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Ventana Replaces Existing Data-Management Software With BioAnalytics’ BioPathwise DM

The BioAnalytics Group said last week that it has installed its BioPathwise DM data-management system at Ventana Medical Systems, replacing another vendor’s software that had been in place for approximately one year.
Michael Otter, senior director for systems engineering at Ventana, told BioInform that the company is using the system to manage large image files and said that price was one factor in the company’s decision to switch platforms.
Otter declined to disclose the provider of Ventana’s previous data-management system. He said that other vendor had offered to tailor its platform to better meet Ventana’s needs, but the price was six times more than The BioAnalytics Group’s system.
A five-user license for the BioPathwise DM server software currently costs $7,499. Five additional seats cost $3,749. Ventana has signed a “floating license” with the BioAnalytics Group that allows any five users to access the tool simultaneously.
BioPathwise DM , launched last spring, is the descendant of an earlier pathway-modeling platform called PathwayPrism co-developed by BioAnalytics Group founder and president Scott Lett when he worked at Physiome Sciences (BioInform: May 6, 2006).
The software is a searchable central data repository that researchers can access through a web interface. The system includes a scalable database and web server that is installed on a customer’s network and is designed so that researchers can upload data from the lab remotely.
Otter said that BioPathwise DM offers a flexible approach to organizing scientific data in different file formats. For example, he said, “rather than store image data, I’ve used the software to store a whole experiment including raw data and analysis tools specifically created to generate the result.”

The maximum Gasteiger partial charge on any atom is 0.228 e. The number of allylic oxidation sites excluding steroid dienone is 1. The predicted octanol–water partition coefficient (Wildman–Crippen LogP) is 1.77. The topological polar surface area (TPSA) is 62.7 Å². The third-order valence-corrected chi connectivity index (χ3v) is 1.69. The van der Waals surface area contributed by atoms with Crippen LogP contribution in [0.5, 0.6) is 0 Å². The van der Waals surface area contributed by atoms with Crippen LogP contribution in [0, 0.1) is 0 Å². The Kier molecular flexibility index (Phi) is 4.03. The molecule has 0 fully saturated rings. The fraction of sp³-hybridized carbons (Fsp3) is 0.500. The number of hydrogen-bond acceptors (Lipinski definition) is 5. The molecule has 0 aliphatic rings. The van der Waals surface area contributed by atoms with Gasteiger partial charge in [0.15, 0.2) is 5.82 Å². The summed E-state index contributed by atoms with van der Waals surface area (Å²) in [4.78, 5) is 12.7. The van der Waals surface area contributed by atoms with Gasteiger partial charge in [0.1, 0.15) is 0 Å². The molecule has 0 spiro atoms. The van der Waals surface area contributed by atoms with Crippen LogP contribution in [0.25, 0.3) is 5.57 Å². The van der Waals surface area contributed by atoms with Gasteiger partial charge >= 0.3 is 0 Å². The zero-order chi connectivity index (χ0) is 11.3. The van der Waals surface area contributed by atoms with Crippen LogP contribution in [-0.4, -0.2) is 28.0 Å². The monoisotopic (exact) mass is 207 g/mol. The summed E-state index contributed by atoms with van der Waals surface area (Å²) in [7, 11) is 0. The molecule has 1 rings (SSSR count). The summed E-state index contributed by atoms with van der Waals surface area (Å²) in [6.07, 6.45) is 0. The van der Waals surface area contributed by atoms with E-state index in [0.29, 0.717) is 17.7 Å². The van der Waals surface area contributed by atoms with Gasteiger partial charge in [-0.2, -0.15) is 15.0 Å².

Lett told BioInform that the Ventana agreement is the latest step in a four-year partnership between the companies.

“Rather than store image data, I’ve used the software to store a whole experiment including raw data and analysis tools specifically created to generate the result.”

“The relationship originally began with fee-for-service research and software development,” Lett said. “Licensing BioPathwise DM now represents the first time Ventana has licensed BioAnalytics Group technology.”
Despite this relationship, the bid for Ventana’s business was competitive, Lett said.
“Ventana is trying to be a leader so they are always evaluating outside technologies and providers of those technologies,” he said.  
Lett said BioPathwise DM is attractive to biomedical researchers that have historically had difficulty accessing experimental data.
“They were storing files on spreadsheets or on their hard drive or thumb drives,” he said. “And they were using long file names to describe the experiment in enough detail so they could find the data from another experiment later.”
He said that “this is almost universally true, not just at Ventana. We were surprised at first to see the same phenomenon in large and small companies as well as university laboratories. All of the major stakeholders — universities, companies, government funding agencies, scientific journals, and investors — are asking for better data management. ”
For researchers who are currently grappling with “hundreds of gigabytes” of data, the problem is even more difficult, he said. “It’s sometimes taken our collaborators days, weeks, or even months to find [the relevant data] so we could finish work with them.”
He said that BioPathwise circumvents such hurdles by saving the laboratory data together with the information about the experiment, making it possible to find and interpret the data later.
Lett said that data will be captured by the software in the laboratory, and can be accessed “from anywhere on the internet, making it very convenient to find the data later form the office, at home, or while traveling.”

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